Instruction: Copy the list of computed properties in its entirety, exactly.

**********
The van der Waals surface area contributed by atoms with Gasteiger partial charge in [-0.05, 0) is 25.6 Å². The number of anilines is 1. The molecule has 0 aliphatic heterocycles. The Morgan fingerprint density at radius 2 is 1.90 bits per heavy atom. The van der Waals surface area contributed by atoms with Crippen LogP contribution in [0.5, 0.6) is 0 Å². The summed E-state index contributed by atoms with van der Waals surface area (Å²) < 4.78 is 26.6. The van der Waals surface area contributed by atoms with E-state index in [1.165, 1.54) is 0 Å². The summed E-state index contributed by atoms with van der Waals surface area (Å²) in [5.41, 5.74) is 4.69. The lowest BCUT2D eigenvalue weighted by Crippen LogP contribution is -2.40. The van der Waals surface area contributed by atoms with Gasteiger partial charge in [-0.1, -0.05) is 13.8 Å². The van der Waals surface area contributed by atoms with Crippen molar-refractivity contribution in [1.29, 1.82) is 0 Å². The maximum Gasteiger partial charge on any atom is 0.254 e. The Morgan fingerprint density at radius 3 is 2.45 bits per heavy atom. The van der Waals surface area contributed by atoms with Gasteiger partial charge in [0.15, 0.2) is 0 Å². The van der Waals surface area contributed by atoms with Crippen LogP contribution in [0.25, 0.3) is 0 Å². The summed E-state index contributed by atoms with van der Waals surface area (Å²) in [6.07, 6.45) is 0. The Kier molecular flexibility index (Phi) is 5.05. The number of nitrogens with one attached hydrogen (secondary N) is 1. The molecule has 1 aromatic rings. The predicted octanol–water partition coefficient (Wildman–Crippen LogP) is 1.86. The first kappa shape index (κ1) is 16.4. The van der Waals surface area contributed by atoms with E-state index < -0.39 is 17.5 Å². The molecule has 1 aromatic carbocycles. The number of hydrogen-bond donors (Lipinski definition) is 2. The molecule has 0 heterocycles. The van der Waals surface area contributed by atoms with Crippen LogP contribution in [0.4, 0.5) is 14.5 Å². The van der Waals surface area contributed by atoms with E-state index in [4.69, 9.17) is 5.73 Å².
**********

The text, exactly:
The van der Waals surface area contributed by atoms with Gasteiger partial charge in [-0.05, 0) is 25.6 Å². The number of anilines is 1. The molecule has 0 aliphatic heterocycles. The Morgan fingerprint density at radius 2 is 1.90 bits per heavy atom. The van der Waals surface area contributed by atoms with Crippen LogP contribution in [0.5, 0.6) is 0 Å². The summed E-state index contributed by atoms with van der Waals surface area (Å²) < 4.78 is 26.6. The van der Waals surface area contributed by atoms with E-state index in [1.165, 1.54) is 0 Å². The summed E-state index contributed by atoms with van der Waals surface area (Å²) in [5.41, 5.74) is 4.69. The lowest BCUT2D eigenvalue weighted by Crippen LogP contribution is -2.40. The van der Waals surface area contributed by atoms with Gasteiger partial charge in [-0.1, -0.05) is 13.8 Å². The van der Waals surface area contributed by atoms with Crippen molar-refractivity contribution in [1.29, 1.82) is 0 Å². The maximum Gasteiger partial charge on any atom is 0.254 e. The Morgan fingerprint density at radius 3 is 2.45 bits per heavy atom. The van der Waals surface area contributed by atoms with Gasteiger partial charge in [0.15, 0.2) is 0 Å². The van der Waals surface area contributed by atoms with Crippen LogP contribution in [0.25, 0.3) is 0 Å². The summed E-state index contributed by atoms with van der Waals surface area (Å²) in [6.07, 6.45) is 0. The Kier molecular flexibility index (Phi) is 5.05. The number of nitrogens with one attached hydrogen (secondary N) is 1. The molecule has 1 aromatic rings. The predicted octanol–water partition coefficient (Wildman–Crippen LogP) is 1.86. The first kappa shape index (κ1) is 16.4. The van der Waals surface area contributed by atoms with E-state index < -0.39 is 17.5 Å². The molecule has 1 aromatic carbocycles. The number of hydrogen-bond donors (Lipinski definition) is 2. The molecule has 0 heterocycles. The van der Waals surface area contributed by atoms with Crippen LogP contribution in [0.4, 0.5) is 14.5 Å². The van der Waals surface area contributed by atoms with E-state index in [4.69, 9.17) is 5.73 Å².